Based on these discoveries, Lydia Chaparro, marine ecologist at the ENT Foundation, states that “due to the current challenges faced by industry, it’s more important than ever to preserve the viability of their business by securing sustainable fisheries. For this reason, we ask the EU – and the Spanish Government – to significantly increase their efforts to end overfishing. In practice, this implies that, by 2021, all fishing opportunities, including those for deep-sea species, must be established according to the sustainable levels scientifically advised. ” Chaparro adds that “given the delicate situation generated by the COVID-19 pandemic, the Government must establish measures to favour the part of the fleet that provides the greatest social benefit and generates the least environmental impact, thus favouring the transition to a sustainable and low impact fishing sector”.

Ireland
  • On average, quotas were set 24% above scientific advice in Ireland’s favour, placing Ireland second on the ‘Overfishing League Table’ behind Spain.
  • From 2001 to 2020 Ireland set 765,000 tonnes of quota above scientific advice, placing Ireland sixth in tonnes.
  • For Ireland, 28 quotas (out of 53 assessed) were set above scientific advice for 2020. If this quota is used, the 2020 deadline to end overfishing will be missed.
  • Some quotas are consistently set above advice including pollack in the Celtic Sea, herring to the west of Scotland and Ireland.
  • The Irish fishing industry and government work in close coordination, with Minister Creed expliciting citing an industry representative as shaping his behaviour.

“This is shocking evidence of the sustained and sought after overexploitation of an incredibly valuable natural resource. This is not protecting coastal communities, it is engineered biodiversity loss, putting livelihoods and planetary health at risk. As Irish political parties negotiate a new government, this report should serve as evidence of the causes of the biodiversity and climate emergency, and exemplify how responsible fisheries management could restore the marine environment and the communities who rely on it”, said Mike Walker, advisor to Our Fish.

Jointly Portugal and the Netherlands are tied at with receiving quotas 23% above scientific advice. 

Portugal
  • On average, Portugal received quotas 23% above scientific advice, placing Portugal third on the ‘Overfishing League Table’ behind Spain and Ireland.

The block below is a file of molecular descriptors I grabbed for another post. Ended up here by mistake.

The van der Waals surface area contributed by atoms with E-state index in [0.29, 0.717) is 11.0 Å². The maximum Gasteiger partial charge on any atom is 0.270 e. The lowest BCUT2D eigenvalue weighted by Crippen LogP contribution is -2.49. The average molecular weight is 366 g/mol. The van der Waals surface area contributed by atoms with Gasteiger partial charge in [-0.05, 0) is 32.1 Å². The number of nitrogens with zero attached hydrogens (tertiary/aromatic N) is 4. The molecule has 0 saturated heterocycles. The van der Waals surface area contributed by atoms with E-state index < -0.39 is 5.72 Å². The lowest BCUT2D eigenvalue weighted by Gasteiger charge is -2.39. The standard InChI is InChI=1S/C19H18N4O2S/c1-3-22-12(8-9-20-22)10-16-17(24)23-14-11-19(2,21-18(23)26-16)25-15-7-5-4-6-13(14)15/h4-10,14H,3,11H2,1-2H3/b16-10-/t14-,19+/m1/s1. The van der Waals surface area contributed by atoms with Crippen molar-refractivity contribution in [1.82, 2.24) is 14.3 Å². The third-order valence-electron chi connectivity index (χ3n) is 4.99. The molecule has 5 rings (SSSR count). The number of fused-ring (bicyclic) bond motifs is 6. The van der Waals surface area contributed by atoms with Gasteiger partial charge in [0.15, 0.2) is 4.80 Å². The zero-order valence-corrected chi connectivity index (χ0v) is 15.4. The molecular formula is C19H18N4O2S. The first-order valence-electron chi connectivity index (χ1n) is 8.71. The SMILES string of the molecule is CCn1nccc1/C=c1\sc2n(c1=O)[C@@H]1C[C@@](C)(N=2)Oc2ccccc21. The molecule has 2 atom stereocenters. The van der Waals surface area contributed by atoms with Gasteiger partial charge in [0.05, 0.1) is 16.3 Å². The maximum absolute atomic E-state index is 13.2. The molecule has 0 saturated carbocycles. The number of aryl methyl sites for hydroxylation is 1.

• From 2001 to 2020 Portugal set 212,000 tonnes of quota above scientific advice.
  • For Portugal, 9 quotas (out of 24 assessed) were set above scientific advice in 2020. If this quota is used, the 2020 deadline to end overfishing will be missed.
  • Some quotas are consistently set above advice including hake, sole and plaice in theCantabrian Sea and Atlantic Iberian waters.
  • For the past several years the quota for southern horse mackerel, which Portugal is the biggest recipient of, has followed scientific advice and biomass and catches have grown.

“Portugal must leave behind its past as a big, long-distance fishing nation, and focus on the sustainability of the fisheries and marine resources close to its own shores”, said Goncalo Carvalho, Executive Coordinator of Sciaena. “Fishing in line with – or even below – the scientific advice is not only the safest way to ensure a sustainable fishing sector, but also one of the best and most direct ways to increase the resilience of its marine ecosystems and contribute to countering climate change.”

Netherlands
  • On average, the Netherlands set quotas 23% above scientific advice, placing the Netherlands fourth.
  • From 2001 to 2020 the Netherlands received 847,000 tonnes of quota above scientific advice, placing the Netherlands fourth.
  • For the Netherlands, 23 quotas (out of 55 assessed) were set above scientific advice in 2020. If this quota is used, the 2020 deadline to end overfishing will be missed.
  • Some quotas are consistently set above advice sole and plaice in the Celtic Sea, shrimp in the North Sea, and herring to the west of Scotland and Ireland.
  • The Dutch fishing industry has heavily lobbied the EU Council for higher quotas, even accessing the closed-door Council negotiations using press passes.
  • The Dutch fishing fleet has the second highest wages in the EU with an average FTE wage of 78,000 EUR.

Source: Our Fish

NEF put Ireland as Second Worst Offender for Overfishing behind Spain